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USFWS Offices and Refuges Near You
The Midwest Region includes Illinois, Indiana, Iowa, Michigan, Minnesota, Missouri, Ohio and Wisconsin. Find a location near you »
Conserving the Nature of America
The mission of the U.S. Fish and Wildlife Service is working with others to conserve, protect, and enhance fish, wildlife, plants, and their habitats for the continuing benefit of the American people.
Permit for Incidental Take of Eagles
The Bald and Golden Eagle Act prohibits anyone from "taking" bald eagles. Among other actions, "take" includes disturbance of bald eagles that interferes with breeding, feeding, or sheltering behavior or results in injury.
A permit can be issued for taking eagles when the take is associated with, but not the purpose of, an activity and cannot practicably be avoided. We refer to this type of take as "incidental take." Authorization is subject to conditions to minimize impacts. The regulation authorizing incidental take permits for bald and golden eagles can be found in the Code of the Federal Register 50 CFR 22.26
Eagles are unlikely to be disturbed by routine use of roads, homes, or other facilities where such use was present before an eagle pair nested in a given area. For instance, if eagles build a nest near your existing home, cabin, or place of business you do not need a permit.
How Do I Know if I Need a Permit for Incidental Take?
Is your project or activity near an eagle nest?
In general, if you are conducting a new activity or project near an eagle nest, you may need a permit for "incidental" take.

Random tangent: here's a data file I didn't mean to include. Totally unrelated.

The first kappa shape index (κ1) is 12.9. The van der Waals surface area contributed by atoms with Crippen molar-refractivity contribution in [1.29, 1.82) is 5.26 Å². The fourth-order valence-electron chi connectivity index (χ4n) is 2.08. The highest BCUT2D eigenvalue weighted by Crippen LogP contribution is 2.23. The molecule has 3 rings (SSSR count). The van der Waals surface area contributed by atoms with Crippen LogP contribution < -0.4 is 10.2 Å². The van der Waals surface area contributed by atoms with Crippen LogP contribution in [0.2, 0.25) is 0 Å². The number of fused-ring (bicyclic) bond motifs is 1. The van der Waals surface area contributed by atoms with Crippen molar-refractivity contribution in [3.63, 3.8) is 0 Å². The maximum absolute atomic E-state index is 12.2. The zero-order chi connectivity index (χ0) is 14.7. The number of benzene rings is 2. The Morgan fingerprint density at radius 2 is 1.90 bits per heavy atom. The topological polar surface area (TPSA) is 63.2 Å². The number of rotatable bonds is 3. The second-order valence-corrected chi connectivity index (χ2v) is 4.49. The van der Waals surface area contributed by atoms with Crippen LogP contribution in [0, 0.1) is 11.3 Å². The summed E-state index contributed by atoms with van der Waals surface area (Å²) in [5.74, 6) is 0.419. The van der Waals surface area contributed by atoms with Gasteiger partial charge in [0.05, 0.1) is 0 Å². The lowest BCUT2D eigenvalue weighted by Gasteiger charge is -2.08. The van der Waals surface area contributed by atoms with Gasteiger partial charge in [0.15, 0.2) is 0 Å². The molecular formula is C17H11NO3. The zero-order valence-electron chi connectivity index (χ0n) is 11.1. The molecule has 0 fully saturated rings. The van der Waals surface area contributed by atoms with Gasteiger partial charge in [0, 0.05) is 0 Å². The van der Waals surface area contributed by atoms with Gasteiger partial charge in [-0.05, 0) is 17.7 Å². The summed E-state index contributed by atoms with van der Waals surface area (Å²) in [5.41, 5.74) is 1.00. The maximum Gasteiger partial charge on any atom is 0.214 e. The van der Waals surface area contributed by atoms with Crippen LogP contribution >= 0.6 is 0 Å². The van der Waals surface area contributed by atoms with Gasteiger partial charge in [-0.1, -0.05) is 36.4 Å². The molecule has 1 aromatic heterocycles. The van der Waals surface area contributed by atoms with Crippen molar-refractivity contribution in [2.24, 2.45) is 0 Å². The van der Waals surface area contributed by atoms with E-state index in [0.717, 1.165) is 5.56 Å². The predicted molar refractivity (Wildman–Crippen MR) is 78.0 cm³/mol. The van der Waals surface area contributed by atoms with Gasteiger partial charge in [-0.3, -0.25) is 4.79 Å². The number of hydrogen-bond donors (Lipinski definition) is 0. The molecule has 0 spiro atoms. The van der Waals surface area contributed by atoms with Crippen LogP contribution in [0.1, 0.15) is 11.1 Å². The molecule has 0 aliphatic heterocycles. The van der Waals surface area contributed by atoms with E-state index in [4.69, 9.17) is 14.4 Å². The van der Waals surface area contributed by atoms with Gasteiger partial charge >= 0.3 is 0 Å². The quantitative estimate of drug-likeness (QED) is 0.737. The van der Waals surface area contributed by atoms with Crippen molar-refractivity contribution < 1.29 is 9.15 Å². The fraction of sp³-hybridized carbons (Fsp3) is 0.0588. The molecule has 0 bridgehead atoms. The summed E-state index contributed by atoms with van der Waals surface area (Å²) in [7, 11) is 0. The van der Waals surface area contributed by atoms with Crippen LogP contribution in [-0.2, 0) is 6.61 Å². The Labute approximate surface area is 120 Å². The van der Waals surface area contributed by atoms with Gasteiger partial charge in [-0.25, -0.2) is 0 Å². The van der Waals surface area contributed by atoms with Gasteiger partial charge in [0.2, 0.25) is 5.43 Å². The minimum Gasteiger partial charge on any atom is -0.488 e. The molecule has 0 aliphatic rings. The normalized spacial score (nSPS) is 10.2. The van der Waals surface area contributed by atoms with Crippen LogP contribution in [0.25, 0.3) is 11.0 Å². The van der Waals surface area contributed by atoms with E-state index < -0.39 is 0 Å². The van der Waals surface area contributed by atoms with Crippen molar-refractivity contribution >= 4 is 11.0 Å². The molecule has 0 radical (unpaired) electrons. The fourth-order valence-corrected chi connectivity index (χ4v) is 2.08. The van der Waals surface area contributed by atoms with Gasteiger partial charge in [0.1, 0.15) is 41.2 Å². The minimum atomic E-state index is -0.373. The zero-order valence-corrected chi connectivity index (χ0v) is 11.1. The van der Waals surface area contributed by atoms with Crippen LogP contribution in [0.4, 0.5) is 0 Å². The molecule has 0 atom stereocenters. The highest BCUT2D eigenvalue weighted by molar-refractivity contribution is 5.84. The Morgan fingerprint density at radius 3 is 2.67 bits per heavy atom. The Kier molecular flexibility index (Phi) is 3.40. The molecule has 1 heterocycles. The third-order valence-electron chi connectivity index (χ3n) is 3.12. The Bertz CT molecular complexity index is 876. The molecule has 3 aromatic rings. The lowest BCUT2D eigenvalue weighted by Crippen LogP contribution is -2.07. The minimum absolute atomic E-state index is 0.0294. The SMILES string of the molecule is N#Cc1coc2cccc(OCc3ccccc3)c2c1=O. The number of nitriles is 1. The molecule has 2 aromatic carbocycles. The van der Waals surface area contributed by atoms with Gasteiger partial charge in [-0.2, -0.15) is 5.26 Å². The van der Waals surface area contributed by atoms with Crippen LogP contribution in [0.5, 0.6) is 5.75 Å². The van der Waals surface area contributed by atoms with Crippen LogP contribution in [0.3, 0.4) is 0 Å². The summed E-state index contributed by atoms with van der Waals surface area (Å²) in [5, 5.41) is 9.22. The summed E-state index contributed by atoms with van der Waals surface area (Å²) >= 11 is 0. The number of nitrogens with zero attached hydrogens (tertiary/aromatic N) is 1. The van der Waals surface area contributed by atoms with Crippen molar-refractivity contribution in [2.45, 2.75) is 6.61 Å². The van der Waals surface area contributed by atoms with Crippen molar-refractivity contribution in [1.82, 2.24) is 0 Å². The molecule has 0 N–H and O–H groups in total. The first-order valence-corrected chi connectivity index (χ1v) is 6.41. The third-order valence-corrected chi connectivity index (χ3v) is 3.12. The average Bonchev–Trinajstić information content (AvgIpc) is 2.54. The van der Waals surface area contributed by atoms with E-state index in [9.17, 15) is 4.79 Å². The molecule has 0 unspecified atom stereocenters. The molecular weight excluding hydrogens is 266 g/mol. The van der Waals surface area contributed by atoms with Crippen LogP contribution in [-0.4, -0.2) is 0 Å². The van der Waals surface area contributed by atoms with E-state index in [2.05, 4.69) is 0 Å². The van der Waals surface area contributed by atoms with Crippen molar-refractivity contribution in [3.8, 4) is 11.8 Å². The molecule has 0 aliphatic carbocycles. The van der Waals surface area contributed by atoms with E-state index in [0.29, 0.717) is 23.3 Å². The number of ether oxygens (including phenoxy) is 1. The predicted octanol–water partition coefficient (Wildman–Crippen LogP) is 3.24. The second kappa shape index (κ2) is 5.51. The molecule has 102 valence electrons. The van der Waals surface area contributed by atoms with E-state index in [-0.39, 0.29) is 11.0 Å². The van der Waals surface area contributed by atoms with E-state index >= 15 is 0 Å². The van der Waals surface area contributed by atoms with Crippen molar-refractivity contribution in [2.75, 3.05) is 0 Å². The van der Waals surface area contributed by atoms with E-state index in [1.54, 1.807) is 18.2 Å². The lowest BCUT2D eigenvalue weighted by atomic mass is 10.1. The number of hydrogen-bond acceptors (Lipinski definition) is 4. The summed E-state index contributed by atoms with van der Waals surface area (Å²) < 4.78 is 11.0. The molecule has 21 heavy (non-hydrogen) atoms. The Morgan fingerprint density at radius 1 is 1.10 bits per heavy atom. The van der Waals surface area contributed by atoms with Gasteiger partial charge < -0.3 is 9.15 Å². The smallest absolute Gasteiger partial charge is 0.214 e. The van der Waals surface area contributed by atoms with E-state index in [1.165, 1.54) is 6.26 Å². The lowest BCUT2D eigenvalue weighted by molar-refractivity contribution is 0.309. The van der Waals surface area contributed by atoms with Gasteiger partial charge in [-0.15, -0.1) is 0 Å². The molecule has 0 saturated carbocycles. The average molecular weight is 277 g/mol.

Golden Eagles: There are no confirmed contemporary nesting records of Golden Eagles in Region 3 (MI, MN, MO, IL, IN, IA, OH or WI), but if you think you may have a golden eagle nest that will be affected by your project, please contact our Migratory Bird Permit Office:
Migratory Bird Permit Office
U.S. Fish and Wildlife Service
5600 American Blvd. West, Suite 990
Bloomington, MN 55437-1458
Is your project or activity near an area where eagles roost or forage?
Eagles are not as sensitive to human disturbance during migration and winter as they are while nesting. However, wintering eagles congregate at specific sites year-after-year for purposes of feeding and sheltering. Eagles rely on these established roost sites because of their proximity to sufficient food sources. Permanent landscape changes may eliminate these "relied upon" areas and force eagles to seek out other wintering roost and foraging areas. Depending on the proximity of other suitable roost or foraging areas and the condition of the affected eagles, loss of these areas can harm eagles. In addition, human activities near or within communal roost sites may—although not physically alter the habitat—prevent eagles from feeding or taking shelter. In either case, the action may violate the Eagle Act's prohibition against disturbing eagles and a permit may be needed. If your activities may disturb roosting or foraging eagles, you should contact your local U.S. Fish and Wildlife Service eagle biologist for advice and recommendations for how to avoid such disturbance and whether a permit is necessary.